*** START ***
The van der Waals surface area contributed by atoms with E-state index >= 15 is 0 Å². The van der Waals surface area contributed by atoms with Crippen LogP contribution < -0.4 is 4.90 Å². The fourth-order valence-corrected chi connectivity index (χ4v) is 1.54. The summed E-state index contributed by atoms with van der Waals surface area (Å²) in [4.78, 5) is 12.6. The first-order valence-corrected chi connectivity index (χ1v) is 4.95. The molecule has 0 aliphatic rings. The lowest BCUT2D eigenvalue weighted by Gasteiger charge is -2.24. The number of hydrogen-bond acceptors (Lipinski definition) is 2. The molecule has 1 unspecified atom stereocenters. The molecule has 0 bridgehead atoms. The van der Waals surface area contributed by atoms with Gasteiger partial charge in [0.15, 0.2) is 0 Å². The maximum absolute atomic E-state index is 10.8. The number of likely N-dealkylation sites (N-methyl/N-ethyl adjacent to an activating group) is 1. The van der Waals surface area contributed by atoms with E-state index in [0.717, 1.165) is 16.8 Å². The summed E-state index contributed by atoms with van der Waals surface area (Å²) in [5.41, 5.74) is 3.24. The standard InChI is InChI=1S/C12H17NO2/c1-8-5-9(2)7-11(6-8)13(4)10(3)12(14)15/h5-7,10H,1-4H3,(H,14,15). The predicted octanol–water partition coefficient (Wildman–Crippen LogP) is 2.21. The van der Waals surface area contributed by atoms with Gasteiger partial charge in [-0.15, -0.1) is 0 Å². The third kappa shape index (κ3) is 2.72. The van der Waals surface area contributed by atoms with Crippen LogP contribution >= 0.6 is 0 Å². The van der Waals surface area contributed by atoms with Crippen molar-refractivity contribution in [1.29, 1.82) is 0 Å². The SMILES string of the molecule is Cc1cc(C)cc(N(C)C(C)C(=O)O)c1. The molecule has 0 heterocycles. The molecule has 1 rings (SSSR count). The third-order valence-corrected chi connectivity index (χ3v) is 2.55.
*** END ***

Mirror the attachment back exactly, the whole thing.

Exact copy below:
The van der Waals surface area contributed by atoms with E-state index >= 15 is 0 Å². The van der Waals surface area contributed by atoms with Crippen LogP contribution < -0.4 is 4.90 Å². The fourth-order valence-corrected chi connectivity index (χ4v) is 1.54. The summed E-state index contributed by atoms with van der Waals surface area (Å²) in [4.78, 5) is 12.6. The first-order valence-corrected chi connectivity index (χ1v) is 4.95. The molecule has 0 aliphatic rings. The lowest BCUT2D eigenvalue weighted by Gasteiger charge is -2.24. The number of hydrogen-bond acceptors (Lipinski definition) is 2. The molecule has 1 unspecified atom stereocenters. The molecule has 0 bridgehead atoms. The van der Waals surface area contributed by atoms with Gasteiger partial charge in [0.15, 0.2) is 0 Å². The maximum absolute atomic E-state index is 10.8. The number of likely N-dealkylation sites (N-methyl/N-ethyl adjacent to an activating group) is 1. The van der Waals surface area contributed by atoms with E-state index in [0.717, 1.165) is 16.8 Å². The summed E-state index contributed by atoms with van der Waals surface area (Å²) in [5.41, 5.74) is 3.24. The standard InChI is InChI=1S/C12H17NO2/c1-8-5-9(2)7-11(6-8)13(4)10(3)12(14)15/h5-7,10H,1-4H3,(H,14,15). The predicted octanol–water partition coefficient (Wildman–Crippen LogP) is 2.21. The van der Waals surface area contributed by atoms with Gasteiger partial charge in [-0.15, -0.1) is 0 Å². The third kappa shape index (κ3) is 2.72. The van der Waals surface area contributed by atoms with Crippen LogP contribution >= 0.6 is 0 Å². The van der Waals surface area contributed by atoms with Crippen molar-refractivity contribution in [1.29, 1.82) is 0 Å². The SMILES string of the molecule is Cc1cc(C)cc(N(C)C(C)C(=O)O)c1. The molecule has 0 heterocycles. The molecule has 1 rings (SSSR count). The third-order valence-corrected chi connectivity index (χ3v) is 2.55.